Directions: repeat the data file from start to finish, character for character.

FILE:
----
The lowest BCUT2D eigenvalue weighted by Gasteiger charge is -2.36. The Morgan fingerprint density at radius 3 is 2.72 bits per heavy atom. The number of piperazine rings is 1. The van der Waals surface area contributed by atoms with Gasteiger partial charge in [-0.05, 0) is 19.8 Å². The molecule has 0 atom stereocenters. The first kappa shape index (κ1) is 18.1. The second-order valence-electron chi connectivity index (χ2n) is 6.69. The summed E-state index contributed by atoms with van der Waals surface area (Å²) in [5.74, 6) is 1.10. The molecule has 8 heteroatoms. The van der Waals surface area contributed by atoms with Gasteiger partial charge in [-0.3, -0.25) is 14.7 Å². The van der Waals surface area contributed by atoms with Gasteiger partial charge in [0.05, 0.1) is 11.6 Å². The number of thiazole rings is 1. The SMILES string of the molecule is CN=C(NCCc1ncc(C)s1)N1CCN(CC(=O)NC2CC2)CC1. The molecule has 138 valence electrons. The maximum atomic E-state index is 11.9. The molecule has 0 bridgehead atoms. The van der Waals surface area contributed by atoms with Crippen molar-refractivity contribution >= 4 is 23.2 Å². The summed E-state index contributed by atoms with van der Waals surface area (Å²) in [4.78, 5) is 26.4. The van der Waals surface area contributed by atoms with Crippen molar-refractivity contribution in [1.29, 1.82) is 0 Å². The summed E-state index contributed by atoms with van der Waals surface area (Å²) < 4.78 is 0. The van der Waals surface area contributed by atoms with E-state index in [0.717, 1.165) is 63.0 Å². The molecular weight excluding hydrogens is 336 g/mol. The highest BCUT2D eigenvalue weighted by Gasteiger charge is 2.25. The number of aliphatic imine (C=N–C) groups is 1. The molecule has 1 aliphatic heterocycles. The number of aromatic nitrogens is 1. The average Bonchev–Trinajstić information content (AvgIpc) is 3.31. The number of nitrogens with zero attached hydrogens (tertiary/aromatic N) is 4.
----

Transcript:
The lowest BCUT2D eigenvalue weighted by Gasteiger charge is -2.36. The Morgan fingerprint density at radius 3 is 2.72 bits per heavy atom. The number of piperazine rings is 1. The van der Waals surface area contributed by atoms with Gasteiger partial charge in [-0.05, 0) is 19.8 Å². The molecule has 0 atom stereocenters. The first kappa shape index (κ1) is 18.1. The second-order valence-electron chi connectivity index (χ2n) is 6.69. The summed E-state index contributed by atoms with van der Waals surface area (Å²) in [5.74, 6) is 1.10. The molecule has 8 heteroatoms. The van der Waals surface area contributed by atoms with Gasteiger partial charge in [-0.3, -0.25) is 14.7 Å². The van der Waals surface area contributed by atoms with Gasteiger partial charge in [0.05, 0.1) is 11.6 Å². The number of thiazole rings is 1. The SMILES string of the molecule is CN=C(NCCc1ncc(C)s1)N1CCN(CC(=O)NC2CC2)CC1. The molecule has 138 valence electrons. The maximum atomic E-state index is 11.9. The molecule has 0 bridgehead atoms. The van der Waals surface area contributed by atoms with Crippen molar-refractivity contribution >= 4 is 23.2 Å². The summed E-state index contributed by atoms with van der Waals surface area (Å²) in [4.78, 5) is 26.4. The van der Waals surface area contributed by atoms with Crippen molar-refractivity contribution in [1.29, 1.82) is 0 Å². The summed E-state index contributed by atoms with van der Waals surface area (Å²) < 4.78 is 0. The van der Waals surface area contributed by atoms with E-state index in [0.717, 1.165) is 63.0 Å². The molecular weight excluding hydrogens is 336 g/mol. The highest BCUT2D eigenvalue weighted by Gasteiger charge is 2.25. The number of aliphatic imine (C=N–C) groups is 1. The molecule has 1 aliphatic heterocycles. The number of aromatic nitrogens is 1. The average Bonchev–Trinajstić information content (AvgIpc) is 3.31. The number of nitrogens with zero attached hydrogens (tertiary/aromatic N) is 4.